Botnets that target Internet of Things (IoT) devices are neither new nor rare, with the infamous Mirai perhaps being the most popular example. However, a new botnet dubbed “Hide ‘N Seek”, or HNS, is seemingly one of the first—along with the Hajime botnet—to use custom built peer-to-peer (P2P) communication for its infrastructure. The botnet has affected over 24,000 devices, including devices in the U.S. and Asia, as of the time of publication.
First discovered by researchers in early January, HNS compromises machines via a worm-like mechanism, which creates a random list of IP addresses for its potential victims. Compromising a device will allow HNS to perform a variety of commands, similar to a P2P protocol, that include data exfiltration, code execution and device operation interference. It can also target devices via the same web exploitation capabilities seen in the Reaper botnet. To prevent a third party from hijacking or poisoning it, HNS comes with multiple anti-tampering techniques.
An interesting characteristic of HNS is that it does not possess a Distributed Denial of Service (DDoS) function seen in other IoT botnets. However, it does come with a file theft component—unusual in IoT botnets—that adds elements of cyber-espionage to the botnet.
Like other IoT botnets, HNS lacks persistence—each reboot effectively purges it from the device. Botnets like HNS are characterized by their ability to spread quickly and effectively, infecting thousands, if not millions of devices in a short span of time. These botnets are also constantly evolving, adding new capabilities and features that make them more effective.
Fortunately, users can protect themselves from IoT-based threats without having to resort to complicated methods. Changing the device’s default password with a stronger one—preferably using at least 15 characters, with both uppercase and lowercase letters, numbers, and special characters—can make it more difficult for botnets to access the device's interface.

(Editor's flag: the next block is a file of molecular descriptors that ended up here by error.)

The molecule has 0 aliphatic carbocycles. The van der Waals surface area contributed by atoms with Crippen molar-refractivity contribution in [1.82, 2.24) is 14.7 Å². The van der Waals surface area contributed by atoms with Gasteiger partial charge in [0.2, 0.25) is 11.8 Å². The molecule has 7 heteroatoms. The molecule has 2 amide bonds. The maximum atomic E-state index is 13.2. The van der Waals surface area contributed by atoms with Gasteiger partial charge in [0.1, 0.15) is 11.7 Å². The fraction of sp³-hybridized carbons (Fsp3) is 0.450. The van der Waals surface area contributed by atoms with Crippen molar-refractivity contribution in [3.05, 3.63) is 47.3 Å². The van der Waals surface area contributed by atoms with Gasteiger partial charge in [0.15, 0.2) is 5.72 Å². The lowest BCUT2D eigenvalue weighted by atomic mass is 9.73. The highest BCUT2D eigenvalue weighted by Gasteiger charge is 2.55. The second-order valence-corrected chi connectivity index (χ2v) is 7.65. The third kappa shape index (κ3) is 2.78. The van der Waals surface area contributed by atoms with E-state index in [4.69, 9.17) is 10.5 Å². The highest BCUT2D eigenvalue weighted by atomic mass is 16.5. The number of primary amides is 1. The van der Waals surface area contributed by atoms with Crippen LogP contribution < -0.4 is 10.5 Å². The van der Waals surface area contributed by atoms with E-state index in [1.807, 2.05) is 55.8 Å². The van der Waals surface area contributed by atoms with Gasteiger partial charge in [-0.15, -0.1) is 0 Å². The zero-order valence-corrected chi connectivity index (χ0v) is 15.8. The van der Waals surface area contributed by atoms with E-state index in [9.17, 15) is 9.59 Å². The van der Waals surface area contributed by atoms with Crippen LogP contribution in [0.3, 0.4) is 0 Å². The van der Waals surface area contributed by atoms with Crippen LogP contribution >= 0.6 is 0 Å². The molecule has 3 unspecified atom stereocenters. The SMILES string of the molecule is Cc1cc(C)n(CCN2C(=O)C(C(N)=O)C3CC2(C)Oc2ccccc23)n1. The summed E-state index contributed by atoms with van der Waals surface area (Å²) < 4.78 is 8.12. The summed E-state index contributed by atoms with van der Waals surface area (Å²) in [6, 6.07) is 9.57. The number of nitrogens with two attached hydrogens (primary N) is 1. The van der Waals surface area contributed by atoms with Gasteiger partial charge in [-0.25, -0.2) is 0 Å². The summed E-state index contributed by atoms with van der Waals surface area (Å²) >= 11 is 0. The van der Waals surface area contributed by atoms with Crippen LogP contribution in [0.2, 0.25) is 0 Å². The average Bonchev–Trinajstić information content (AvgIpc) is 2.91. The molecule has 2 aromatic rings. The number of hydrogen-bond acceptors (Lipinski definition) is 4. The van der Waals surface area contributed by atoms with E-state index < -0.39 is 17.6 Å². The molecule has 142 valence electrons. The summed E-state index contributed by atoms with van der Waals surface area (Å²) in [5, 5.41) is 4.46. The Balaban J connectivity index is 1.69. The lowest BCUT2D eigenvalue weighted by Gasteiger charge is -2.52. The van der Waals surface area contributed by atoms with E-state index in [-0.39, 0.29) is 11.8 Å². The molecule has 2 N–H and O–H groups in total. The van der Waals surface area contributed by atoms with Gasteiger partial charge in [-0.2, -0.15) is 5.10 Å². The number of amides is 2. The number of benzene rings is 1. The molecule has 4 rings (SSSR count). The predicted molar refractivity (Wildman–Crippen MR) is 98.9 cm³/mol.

Users should also regularly check for any available updates for their device, as these can address security flaws and vulnerabilities that botnets can use as an entry point into the system or device.
In addition to the best practices mentioned above, users can look into solutions such as Trend Micro™ Security and Trend Micro Internet Security, which offer effective protection for threat’s to IoT devices using security features that can detect malware at the endpoint level. Connected devices are protected by security solutions such as Trend Micro Home Network Security, which can check internet traffic between the router and all connected devices. In addition, enterprises can monitor all ports and network protocols to detect advanced threats and protect from targeted attacks via Trend Micro™ Deep Discovery™ Inspector.
Like it? Add this infographic to your site:
1. Click on the box below. 2. Press Ctrl+A to select all. 3. Press Ctrl+C to copy. 4. Paste the code into your page (Ctrl+V).
Image will appear the same size as you see above.
- Ransomware Spotlight: Trigona
- Steering Clear of Security Blind Spots: What SOCs Need to Know
- Understanding the Kubernetes Security Triad: Image Scanning, Admission Controllers, and Runtime Security
- Preempting Threats to Connected Cars: The Importance of Cybersecurity in a Data-Driven Automotive Ecosystem
- Your Stolen Data for Sale